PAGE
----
Sunday, 5 January 2014

Sunday Summary (first of 2014, how momentous!)

This week, I have mostly been…


Seriously. It’s been great. Well over eight hours a night, I think. I feel like I’ve got my QB mojo back good and proper.

In between slumber I have also been:

Reading | Gone Girl by Gillian Flynn.

Amy and Nick Dunne: have a more unlikeable and dangerous couple ever been committed to print? This was the first book I read in the New Year (on a mission to clock up 50 books this year, did I mention that?...). Let’s hope book number 2 of 50 has me at least rooting for one of the protagonists.

Note to self: Hey, Self, remember you do at some juncture need to review Pride and Prejudice and Two Boys Kissing

Rewatching | Labyrinth, The Sound of Music, Mary Poppins

Ah, David Bowie. Labyrinth is arguably one of my favourite films of all time, ever and ever, amen. I love how he plays Jareth the Goblin King with that delightful, blasé, throwaway edge to him. Makes me love him even more. Despite Jareth’s unnatural obsession with a teenager. Despite the mullet wig and those very tight tights.

This is by far my favourite sequence of the entire film (second favourite has to be the Escher-inspired Within You sequence):

And incidentally, on the subject of that As the World Falls Down masquerade ball sequence, have you seen this recent Louis Vuitton advert featuring Le Bowie? Remarkably derivative of that aforementioned sequence, I’d say.

But in a good way.

As for TSOM and MP, what can I say? Both are Christmas/New Year staples. And 1960s Julie Andrews was just a little bit sublime.

I somehow missed most of Mary Poppins this year up until the Fiduciary Fidelity Bank scene, but I was always left a little bereft by Feed the Birds:

Seeing | Matthew Bourne’s Swan Lake @ Sadler’s Wells

This is ballet, Jim, but not as we know it.

I should disclaim, here, that roughly forty-five minutes in, I realised that my scant knowledge of the original story of Swan Lake (by way of Black Swan, to add to my culture-shaming) was moderately redundant.

{Utterly unrelated and highly gratuitous Black Swan trailer, I thank you}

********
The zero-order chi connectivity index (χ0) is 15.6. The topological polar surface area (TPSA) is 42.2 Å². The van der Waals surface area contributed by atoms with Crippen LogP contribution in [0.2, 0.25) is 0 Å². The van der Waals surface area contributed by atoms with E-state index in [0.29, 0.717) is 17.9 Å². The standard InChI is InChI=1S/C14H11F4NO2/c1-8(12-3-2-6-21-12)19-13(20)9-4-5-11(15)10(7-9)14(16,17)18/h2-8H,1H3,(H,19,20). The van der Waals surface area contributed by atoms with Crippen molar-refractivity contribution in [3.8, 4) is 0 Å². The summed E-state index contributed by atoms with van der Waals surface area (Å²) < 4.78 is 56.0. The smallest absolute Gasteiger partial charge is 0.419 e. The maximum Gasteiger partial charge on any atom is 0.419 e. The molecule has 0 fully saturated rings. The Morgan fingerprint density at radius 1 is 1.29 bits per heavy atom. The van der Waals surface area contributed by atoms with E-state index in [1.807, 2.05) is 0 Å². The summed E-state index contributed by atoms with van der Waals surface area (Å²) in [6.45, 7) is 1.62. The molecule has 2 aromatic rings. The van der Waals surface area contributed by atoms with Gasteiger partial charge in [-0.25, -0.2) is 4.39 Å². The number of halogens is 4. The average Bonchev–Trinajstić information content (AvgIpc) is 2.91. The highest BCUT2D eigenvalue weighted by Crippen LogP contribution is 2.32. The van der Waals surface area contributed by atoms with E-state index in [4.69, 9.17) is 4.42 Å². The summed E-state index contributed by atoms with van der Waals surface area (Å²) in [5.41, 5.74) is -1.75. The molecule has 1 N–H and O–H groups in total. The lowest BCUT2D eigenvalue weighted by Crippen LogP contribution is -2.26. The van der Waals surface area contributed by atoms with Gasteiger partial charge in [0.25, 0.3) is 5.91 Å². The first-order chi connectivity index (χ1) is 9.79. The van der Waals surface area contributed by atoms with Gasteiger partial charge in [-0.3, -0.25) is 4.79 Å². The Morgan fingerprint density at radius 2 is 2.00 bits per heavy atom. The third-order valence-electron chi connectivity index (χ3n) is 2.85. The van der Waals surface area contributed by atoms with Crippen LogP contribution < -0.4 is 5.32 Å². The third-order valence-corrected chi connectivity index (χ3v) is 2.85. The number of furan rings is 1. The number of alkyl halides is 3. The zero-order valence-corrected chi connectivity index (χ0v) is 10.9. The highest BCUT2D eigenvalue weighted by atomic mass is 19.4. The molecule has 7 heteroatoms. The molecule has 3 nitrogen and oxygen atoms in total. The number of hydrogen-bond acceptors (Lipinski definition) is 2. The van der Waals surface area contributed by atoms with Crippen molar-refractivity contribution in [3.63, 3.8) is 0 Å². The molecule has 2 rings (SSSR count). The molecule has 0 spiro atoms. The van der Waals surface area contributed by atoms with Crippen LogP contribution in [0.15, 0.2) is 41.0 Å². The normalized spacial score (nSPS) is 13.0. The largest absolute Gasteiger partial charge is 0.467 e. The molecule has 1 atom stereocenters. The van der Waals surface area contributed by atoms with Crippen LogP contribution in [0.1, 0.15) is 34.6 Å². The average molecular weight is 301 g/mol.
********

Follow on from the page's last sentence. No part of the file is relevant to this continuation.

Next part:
Matthew Bourne has taken the story behind Swan Lake and (according to my cousin who took the initiative to look up the story afterwards!) combined it with elements of Tchaikovsky’s own life, in a moderately contemporary tale of royalty, maternal rejection and exploration of sexuality through freedom (represented by swans, there we go). Or, as Wikipedia would have it, “The plot of the ballet revolves around a young crown prince, his distant mother, and his desire for freedom, represented by a beautiful swan. This scenario is an unofficial interpretation as Matthew Bourne does not believe in scenarios for his productions and prefers the audience to interpret the story for themselves.” {Source}

It’s hard at times to tell when the story is set – but that doesn’t matter, it’s all metaphor.

What does matter is that when those swans dance (and yes, the swans are all danced by men) it’s a spectacle of pure, unbridled masculinity and elegance. (*fans self*) And it’s beautiful to watch. We were in the second row back, close enough to see sweat and hear the orchestrated moments of exhalation, and see every last sinew in motion. Which is never a bad thing, friends.

It isn’t an entirely all-male cast contrary to popular belief – key roles such as the Queen and the Prince’s ‘inappropriate’ girlfriend, and guests at the Royal Ball, are danced by women.

Matthew Bourne’s Swan Lake is on at Sadler’s Wells until the end of this month.

Remembering... | that I neglected to post any mention of this little gem of an early-learning book, found in a dear little shop in Cambridge:

Not that I'm obsessed with Jane Eyre or anything (and not that my best friend bought me the 2006 TV series on DVD so I can enjoy more Toby-Stephens-Rochester in the privacy of my own home!)...

Also found on the internet and in the sphere of The Media this week:

Following on from my list of resolutions promises for the year, Stuart Heritage on why New Year's resolutions should be abandoned (made me smile)

Also in the Guardian Weekend, Let's Move to Lydd and New Romney (among my favourite places in the world!)

It's been just over ten years since Buffy the Vampire Slayer ended on television. Excuse me, what now?! TEN YEARS?! TEN SPIKELESS YEARS?! Ahem. Radio 4's Front Row ran a feature on the legacy of Buffy last week.

...Yes, I listen to Radio 4.

...No, only at my parents' and only after The Archers (which I hear only under duress).

Back to work aka reality tomorrow. 


Christmas does that to you...

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